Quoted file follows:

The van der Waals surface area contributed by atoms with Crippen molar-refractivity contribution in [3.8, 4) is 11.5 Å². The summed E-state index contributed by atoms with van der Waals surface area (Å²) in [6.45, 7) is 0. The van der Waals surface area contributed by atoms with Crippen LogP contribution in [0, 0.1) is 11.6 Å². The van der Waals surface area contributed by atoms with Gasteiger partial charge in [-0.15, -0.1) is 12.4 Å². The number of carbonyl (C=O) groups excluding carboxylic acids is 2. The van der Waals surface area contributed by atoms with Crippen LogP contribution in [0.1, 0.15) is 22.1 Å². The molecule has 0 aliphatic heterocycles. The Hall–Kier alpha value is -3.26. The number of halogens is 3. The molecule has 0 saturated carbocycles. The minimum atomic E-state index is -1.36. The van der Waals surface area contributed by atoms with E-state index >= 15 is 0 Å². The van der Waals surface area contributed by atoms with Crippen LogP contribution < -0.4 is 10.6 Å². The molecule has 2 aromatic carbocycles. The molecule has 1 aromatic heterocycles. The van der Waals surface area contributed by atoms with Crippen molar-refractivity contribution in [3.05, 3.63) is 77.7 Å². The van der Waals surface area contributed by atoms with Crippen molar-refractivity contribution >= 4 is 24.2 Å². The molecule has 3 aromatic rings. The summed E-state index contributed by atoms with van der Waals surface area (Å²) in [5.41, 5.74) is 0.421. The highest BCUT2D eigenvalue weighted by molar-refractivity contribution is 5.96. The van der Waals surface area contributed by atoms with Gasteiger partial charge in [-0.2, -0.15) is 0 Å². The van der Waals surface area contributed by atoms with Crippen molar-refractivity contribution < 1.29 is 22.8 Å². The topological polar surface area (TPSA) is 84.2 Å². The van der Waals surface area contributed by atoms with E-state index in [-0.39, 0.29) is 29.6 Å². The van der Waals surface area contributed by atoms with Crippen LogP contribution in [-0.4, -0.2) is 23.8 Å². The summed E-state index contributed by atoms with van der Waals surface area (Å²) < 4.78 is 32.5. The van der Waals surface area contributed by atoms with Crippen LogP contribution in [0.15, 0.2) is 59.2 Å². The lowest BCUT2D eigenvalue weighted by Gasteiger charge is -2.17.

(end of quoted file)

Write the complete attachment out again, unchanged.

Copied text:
The van der Waals surface area contributed by atoms with Crippen molar-refractivity contribution in [3.8, 4) is 11.5 Å². The summed E-state index contributed by atoms with van der Waals surface area (Å²) in [6.45, 7) is 0. The van der Waals surface area contributed by atoms with Crippen LogP contribution in [0, 0.1) is 11.6 Å². The van der Waals surface area contributed by atoms with Gasteiger partial charge in [-0.15, -0.1) is 12.4 Å². The number of carbonyl (C=O) groups excluding carboxylic acids is 2. The van der Waals surface area contributed by atoms with Crippen LogP contribution in [0.1, 0.15) is 22.1 Å². The molecule has 0 aliphatic heterocycles. The Hall–Kier alpha value is -3.26. The number of halogens is 3. The molecule has 0 saturated carbocycles. The minimum atomic E-state index is -1.36. The van der Waals surface area contributed by atoms with E-state index >= 15 is 0 Å². The van der Waals surface area contributed by atoms with Crippen LogP contribution < -0.4 is 10.6 Å². The molecule has 2 aromatic carbocycles. The molecule has 1 aromatic heterocycles. The van der Waals surface area contributed by atoms with Crippen molar-refractivity contribution in [3.05, 3.63) is 77.7 Å². The van der Waals surface area contributed by atoms with Crippen molar-refractivity contribution >= 4 is 24.2 Å². The molecule has 3 aromatic rings. The summed E-state index contributed by atoms with van der Waals surface area (Å²) in [5.41, 5.74) is 0.421. The highest BCUT2D eigenvalue weighted by molar-refractivity contribution is 5.96. The van der Waals surface area contributed by atoms with Gasteiger partial charge in [-0.2, -0.15) is 0 Å². The van der Waals surface area contributed by atoms with Crippen molar-refractivity contribution < 1.29 is 22.8 Å². The topological polar surface area (TPSA) is 84.2 Å². The van der Waals surface area contributed by atoms with E-state index in [-0.39, 0.29) is 29.6 Å². The van der Waals surface area contributed by atoms with Crippen LogP contribution in [-0.4, -0.2) is 23.8 Å². The summed E-state index contributed by atoms with van der Waals surface area (Å²) < 4.78 is 32.5. The van der Waals surface area contributed by atoms with Crippen LogP contribution in [0.15, 0.2) is 59.2 Å². The lowest BCUT2D eigenvalue weighted by Gasteiger charge is -2.17.